Rezaian was arrested in July 2014. His detention is longer than that of the diplomats and American citizens taken hostage in Tehran in 1979. Three other Americans are also being detained or are unaccounted for in Iran, all of them for longer than Rezaian.
Here are their narratives.
That death sentence was later overturned by a higher court, but he was subsequently convicted in a secret trial of "cooperating with hostile governments" and received a 10-year prison sentence, according to the website and a CNN interview with Hekmati's sister, Sarah, in 2014
Hekmati has been in custody in Iran longer than any other American, imprisoned just weeks after he arrived there in August 2011 to visit his grandmother, the family's website says.
Hekmati flatly denies spying for the United States. He was born in Flagstaff, Arizona, grew up in Flint, Michigan, and served in the Marines from 2001 to 2005 as an infantryman and an Arabic and Persian linguist, the family's website says.
During his detention, he has lost nearly 30 pounds and has trouble breathing, according to his brother-in-law. He might have a lung infection, and his family worries that if Hekmati is not treated, he could contract tuberculosis.
Hekmati's sister and her husband, Ramy Kurdi, traveled to Vienna, Austria, where the nuclear negotiations
were held earlier this year, to make sure Amir Hekmati's case wasn't forgotten.
White House Press Secretary Josh Earnest acknowledged in July that U.S. diplomats have brought up the cases of Americans being detained in Iran on the sidelines of the nuclear negotiations.
President Barack Obama said that tying the release of the Americans to the nuke deal would have encouraged the Iranians to seek additional concessions.
Obama gave a pointed response to one reporter's question
about the four Americans at a news conference in July.
"The notion that I'm content as I celebrate with American citizens languishing in Iranian jails ... that's nonsense, and you should know better," the President said.
Obama noted that he has met with families of some of the Americans held in Iranian custody, and that his administration is "working diligently to try to get them out."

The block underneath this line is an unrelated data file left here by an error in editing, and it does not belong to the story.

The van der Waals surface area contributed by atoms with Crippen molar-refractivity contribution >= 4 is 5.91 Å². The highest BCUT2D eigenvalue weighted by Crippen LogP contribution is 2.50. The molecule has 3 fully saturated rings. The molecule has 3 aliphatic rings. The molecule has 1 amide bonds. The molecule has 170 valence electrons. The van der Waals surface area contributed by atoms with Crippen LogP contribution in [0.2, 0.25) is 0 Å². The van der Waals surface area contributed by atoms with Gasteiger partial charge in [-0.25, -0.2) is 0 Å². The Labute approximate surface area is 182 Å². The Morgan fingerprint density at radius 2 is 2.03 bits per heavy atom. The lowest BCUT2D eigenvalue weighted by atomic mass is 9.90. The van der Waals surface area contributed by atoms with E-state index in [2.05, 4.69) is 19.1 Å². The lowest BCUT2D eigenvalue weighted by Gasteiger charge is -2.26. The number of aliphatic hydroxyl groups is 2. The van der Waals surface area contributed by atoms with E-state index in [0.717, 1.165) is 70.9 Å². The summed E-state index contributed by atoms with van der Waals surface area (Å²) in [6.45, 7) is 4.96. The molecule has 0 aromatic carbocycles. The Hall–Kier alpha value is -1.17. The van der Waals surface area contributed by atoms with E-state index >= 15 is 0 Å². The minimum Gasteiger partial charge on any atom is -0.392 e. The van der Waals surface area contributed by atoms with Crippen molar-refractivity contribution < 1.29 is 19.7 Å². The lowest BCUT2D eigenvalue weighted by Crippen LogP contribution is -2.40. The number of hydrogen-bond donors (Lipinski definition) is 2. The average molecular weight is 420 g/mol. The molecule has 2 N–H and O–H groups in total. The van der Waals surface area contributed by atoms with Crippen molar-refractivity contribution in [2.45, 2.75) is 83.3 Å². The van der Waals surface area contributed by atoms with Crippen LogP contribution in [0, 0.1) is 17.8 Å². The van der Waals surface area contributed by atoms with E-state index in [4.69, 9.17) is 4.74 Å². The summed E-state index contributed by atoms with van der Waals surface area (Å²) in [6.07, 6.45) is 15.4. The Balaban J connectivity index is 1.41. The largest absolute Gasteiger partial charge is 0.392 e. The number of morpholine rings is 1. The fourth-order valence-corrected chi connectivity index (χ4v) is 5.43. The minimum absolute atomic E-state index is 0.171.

Hekmati's ordeal began when he traveled to Iran to visit his family's ancestral home and spend some time with his ailing grandmother.
"We know there is a risk involved," his mother, Behnaz Hekmati, told CNN in 2013.
Days before he was arrested, Hekmati called his mother and said that he would be coming home. He planned to leave two days after a goodbye gathering his relatives were planning.
He never showed up at the party.
Hekmati was detained in August 2011.
Hekmati family members say that they initially remained quiet about the arrest at the request of Iranian officials who promised his release.
Months after being detained, Hekmati appeared on state television and said he was working for the CIA.
Behnaz Hekmati has said all along that her son's confession was fabricated and forced by his Iranian captors, a position that's supported by the State Department.
The State Department has said Amir Hekmati's imprisonment follows a pattern by the Iranian regime, which it says "has a history of falsely accusing people of being spies, of eliciting forced confessions, and of holding innocent foreigners for political reason."
Hekmati was eventually able to get a handwritten letter
out of prison in which he proclaimed his innocence.
In the correspondence -- dated September 1, 2013, and addressed to Secretary of State John Kerry -- Hekmati says that he has "been held on false charges based solely on confessions obtained by force, threats, miserable prison conditions, and prolonged periods of solitary confinement."